The bottom line is that I absolutely agree with Matt’s assertion that there are a lot of extremely intelligent faculty in academic institutions across the world that have made the mental calculation and decided that the benefits do not outweigh the risks in spinning off a startup from an ongoing research project. Whether or not this is a bad thing is up for debate --- it is certainly not the core mission of a university to spin off companies or produce real-world products. However most universities do have some number of applied fields, and measuring impact in applied fields is often initiated by looking at real-world deployments of the research ideas. Starting companies is clearly the most direct mechanism for translating research ideas to real-world impact. Hence, it’s probably not a controversial statement to assert that reducing some of the barriers to starting companies would allow faculty in applied fields to increase their impact, the primary goal of research.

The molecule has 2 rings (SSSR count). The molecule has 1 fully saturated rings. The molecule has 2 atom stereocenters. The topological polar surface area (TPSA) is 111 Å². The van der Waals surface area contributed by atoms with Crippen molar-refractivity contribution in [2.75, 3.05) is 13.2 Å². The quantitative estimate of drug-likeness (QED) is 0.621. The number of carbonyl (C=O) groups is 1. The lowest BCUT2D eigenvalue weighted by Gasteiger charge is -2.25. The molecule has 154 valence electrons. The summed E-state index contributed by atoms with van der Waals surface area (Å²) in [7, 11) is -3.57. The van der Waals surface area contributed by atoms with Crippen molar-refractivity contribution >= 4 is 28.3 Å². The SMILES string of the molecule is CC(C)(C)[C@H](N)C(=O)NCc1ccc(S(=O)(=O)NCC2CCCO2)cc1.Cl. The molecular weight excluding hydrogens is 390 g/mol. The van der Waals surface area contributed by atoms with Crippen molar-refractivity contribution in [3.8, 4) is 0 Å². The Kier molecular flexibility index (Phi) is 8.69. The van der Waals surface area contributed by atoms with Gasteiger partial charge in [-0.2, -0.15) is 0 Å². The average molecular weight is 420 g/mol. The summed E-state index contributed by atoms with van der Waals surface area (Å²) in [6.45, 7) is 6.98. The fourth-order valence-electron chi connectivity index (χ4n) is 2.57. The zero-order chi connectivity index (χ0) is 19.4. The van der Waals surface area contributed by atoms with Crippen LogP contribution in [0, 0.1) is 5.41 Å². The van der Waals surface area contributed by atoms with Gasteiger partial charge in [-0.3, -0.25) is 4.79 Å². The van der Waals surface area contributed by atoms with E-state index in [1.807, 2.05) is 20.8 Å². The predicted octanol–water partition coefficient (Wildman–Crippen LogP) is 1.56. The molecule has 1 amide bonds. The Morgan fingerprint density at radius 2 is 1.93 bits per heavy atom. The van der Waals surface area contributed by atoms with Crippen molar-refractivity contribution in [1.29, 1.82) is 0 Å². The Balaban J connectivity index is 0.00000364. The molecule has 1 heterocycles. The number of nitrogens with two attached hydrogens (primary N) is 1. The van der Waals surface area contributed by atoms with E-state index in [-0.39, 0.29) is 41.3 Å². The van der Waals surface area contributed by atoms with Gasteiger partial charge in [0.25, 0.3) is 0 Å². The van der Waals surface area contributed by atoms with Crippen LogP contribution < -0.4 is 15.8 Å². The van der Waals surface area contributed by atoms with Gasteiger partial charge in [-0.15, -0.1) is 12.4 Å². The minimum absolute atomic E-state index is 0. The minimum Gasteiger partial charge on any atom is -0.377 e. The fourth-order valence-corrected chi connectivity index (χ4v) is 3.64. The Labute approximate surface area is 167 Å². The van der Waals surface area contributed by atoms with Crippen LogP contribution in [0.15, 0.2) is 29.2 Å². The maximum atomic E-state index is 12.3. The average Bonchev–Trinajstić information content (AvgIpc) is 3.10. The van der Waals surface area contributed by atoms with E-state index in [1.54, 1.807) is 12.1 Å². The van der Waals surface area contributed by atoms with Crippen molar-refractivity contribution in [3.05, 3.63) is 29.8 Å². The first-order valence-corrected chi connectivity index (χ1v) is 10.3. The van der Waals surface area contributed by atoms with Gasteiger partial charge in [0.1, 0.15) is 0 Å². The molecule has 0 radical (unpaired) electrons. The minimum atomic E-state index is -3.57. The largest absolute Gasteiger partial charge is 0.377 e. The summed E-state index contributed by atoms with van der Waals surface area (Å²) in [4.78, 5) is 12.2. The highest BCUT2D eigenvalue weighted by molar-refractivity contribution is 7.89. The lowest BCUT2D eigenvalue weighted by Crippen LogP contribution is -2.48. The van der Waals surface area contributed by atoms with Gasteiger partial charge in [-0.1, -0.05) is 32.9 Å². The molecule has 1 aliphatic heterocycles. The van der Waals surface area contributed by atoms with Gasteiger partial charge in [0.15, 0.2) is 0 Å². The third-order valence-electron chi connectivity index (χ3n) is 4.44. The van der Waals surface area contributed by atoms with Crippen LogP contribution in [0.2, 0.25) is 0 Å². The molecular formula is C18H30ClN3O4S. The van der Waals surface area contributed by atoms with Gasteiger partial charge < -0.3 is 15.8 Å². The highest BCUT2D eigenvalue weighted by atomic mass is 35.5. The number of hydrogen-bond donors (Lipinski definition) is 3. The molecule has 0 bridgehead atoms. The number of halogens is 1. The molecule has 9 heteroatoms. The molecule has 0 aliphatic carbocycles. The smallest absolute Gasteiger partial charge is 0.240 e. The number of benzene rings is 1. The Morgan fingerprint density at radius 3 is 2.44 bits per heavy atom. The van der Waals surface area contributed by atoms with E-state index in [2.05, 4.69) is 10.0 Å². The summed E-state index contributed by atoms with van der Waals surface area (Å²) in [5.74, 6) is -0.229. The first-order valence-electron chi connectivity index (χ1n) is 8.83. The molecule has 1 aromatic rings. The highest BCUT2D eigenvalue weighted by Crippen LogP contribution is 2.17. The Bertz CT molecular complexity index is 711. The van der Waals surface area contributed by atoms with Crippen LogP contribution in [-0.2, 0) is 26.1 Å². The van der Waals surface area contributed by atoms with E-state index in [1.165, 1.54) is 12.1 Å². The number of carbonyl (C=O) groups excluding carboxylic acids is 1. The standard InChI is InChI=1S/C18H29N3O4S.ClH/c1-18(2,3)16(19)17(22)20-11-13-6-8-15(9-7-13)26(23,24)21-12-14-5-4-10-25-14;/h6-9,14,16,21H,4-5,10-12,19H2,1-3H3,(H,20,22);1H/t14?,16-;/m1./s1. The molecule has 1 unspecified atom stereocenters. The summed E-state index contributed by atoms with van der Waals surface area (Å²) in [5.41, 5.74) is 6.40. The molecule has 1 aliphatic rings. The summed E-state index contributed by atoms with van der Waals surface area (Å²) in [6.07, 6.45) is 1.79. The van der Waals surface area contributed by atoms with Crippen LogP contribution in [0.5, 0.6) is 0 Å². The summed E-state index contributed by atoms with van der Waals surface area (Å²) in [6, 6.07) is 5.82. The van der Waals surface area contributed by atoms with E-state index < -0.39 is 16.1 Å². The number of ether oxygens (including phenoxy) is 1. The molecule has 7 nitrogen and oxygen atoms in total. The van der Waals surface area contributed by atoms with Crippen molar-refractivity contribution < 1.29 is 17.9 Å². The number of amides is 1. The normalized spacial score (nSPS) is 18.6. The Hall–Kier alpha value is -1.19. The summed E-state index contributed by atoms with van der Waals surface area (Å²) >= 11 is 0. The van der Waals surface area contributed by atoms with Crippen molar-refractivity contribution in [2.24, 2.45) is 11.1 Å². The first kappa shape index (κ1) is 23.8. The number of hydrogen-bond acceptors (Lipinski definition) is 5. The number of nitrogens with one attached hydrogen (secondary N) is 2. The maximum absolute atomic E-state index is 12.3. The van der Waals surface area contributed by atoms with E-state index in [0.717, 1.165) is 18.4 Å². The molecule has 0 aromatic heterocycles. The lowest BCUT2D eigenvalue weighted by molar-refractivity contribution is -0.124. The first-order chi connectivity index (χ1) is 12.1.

Therefore, allowing for explicit relationships between research groups and university-sponsored start-up incubators, where the university invests in a start-up, with proceeds from such investments being used to sponsor additional research in the department, is an idea worth considering. I would, however, change a few things about Matt’s proposal: